Today we were privileged to to visit the former home of Hedd Wyn, a famous Welsh poet. Hedd Wyn grew up on a hill farm called Yr Ysgwrn near Trawsfynydd, about 20 minutes drive from Graig Wen.
Like many young men from the village, Hedd Wyn volunteered to fight in World War I. Days before his unit was moved to fight at the battle of Passchendaele, he sent a poem back to Wales to be entered in the National Eisteddfod. Hedd Wyn was killed at the Battle of Pilkem Ridge on 31st July, 1917. Just weeks later he was posthumously awarded the 1917 National Eisteddfod Chair at Birkenhead, the highest accolade awarded to Welsh language poets. A chair, perhaps more properly described as a throne, is traditionally awarded to the winner. In 1917 Hedd Wyn’s bardic chair was draped in a black cloth and sent to his family home, first by train, then horse and cart up the track to the farm.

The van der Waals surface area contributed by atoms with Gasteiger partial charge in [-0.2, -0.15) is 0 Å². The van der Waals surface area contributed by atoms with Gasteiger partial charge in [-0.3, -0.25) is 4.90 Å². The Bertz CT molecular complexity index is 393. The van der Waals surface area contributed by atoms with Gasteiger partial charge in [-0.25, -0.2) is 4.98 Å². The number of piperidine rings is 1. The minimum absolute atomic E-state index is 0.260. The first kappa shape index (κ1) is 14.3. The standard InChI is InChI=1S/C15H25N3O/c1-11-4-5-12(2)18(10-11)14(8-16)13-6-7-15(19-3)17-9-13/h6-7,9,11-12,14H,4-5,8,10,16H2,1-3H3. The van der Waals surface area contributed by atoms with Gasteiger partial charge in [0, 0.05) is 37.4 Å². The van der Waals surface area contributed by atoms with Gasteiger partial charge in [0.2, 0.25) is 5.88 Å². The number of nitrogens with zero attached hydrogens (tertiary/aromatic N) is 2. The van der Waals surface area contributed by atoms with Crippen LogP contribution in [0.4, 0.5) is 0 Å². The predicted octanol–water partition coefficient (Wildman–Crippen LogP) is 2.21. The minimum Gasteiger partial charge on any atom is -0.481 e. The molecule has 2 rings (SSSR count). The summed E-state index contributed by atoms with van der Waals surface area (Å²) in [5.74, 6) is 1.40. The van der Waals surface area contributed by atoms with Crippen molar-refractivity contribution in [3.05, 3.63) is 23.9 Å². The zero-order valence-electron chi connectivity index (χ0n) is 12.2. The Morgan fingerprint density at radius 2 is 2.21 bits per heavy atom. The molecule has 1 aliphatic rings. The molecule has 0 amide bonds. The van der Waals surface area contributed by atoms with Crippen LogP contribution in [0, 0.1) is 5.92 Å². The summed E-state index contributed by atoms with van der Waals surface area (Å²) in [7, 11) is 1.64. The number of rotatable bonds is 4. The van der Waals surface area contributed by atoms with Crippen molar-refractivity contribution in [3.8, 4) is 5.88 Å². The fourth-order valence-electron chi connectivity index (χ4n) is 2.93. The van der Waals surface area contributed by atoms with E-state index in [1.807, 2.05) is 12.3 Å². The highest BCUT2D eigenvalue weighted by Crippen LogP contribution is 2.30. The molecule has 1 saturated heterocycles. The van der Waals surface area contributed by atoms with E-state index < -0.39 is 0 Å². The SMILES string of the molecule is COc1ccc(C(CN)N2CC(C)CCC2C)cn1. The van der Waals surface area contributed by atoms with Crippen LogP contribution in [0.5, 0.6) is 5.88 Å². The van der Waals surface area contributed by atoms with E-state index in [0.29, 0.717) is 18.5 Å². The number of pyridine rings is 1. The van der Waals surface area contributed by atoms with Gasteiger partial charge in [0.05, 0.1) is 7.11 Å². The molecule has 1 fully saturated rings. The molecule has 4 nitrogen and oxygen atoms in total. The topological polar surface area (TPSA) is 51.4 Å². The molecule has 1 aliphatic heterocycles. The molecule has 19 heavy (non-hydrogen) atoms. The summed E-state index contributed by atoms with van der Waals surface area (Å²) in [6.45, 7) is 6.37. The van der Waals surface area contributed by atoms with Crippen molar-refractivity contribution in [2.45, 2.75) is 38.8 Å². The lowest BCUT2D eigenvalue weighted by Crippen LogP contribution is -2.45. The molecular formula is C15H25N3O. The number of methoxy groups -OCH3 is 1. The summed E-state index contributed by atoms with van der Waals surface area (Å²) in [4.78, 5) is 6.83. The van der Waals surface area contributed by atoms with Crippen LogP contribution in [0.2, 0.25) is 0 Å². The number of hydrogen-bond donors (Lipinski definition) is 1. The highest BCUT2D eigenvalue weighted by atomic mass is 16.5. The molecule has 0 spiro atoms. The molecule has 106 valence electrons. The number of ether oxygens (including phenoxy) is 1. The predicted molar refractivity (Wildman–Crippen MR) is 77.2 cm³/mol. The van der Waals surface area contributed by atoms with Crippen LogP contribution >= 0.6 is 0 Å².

Ever since, the extraordinarily carved throne has been known as ‘the black chair’, representing a generation of Welsh youth lost at the First World War. At least 43 other young men from the small parish never returned home from the War.
Hedd Wyn’s family has cared for this special chair, and others awarded to the poet, observing a tradition of keeping an open door to visitors. We were kindly shown into the farmhouse by Mr Gerald Williams, Hedd Wyn’s cousin. Sat around the glowing grate, 1000 feet above sea level with the east wind casting snowflakes outside, we were warmly welcomed. Untouched by modern life, the farmhouse has now been passed into the guardianship of Snowdonia National Park and there are plans for a linked heritage centre. But nothing could provide a more memorable connection with history than the generous company of Mr Williams in his family home. You can arrange a visit by appointment here.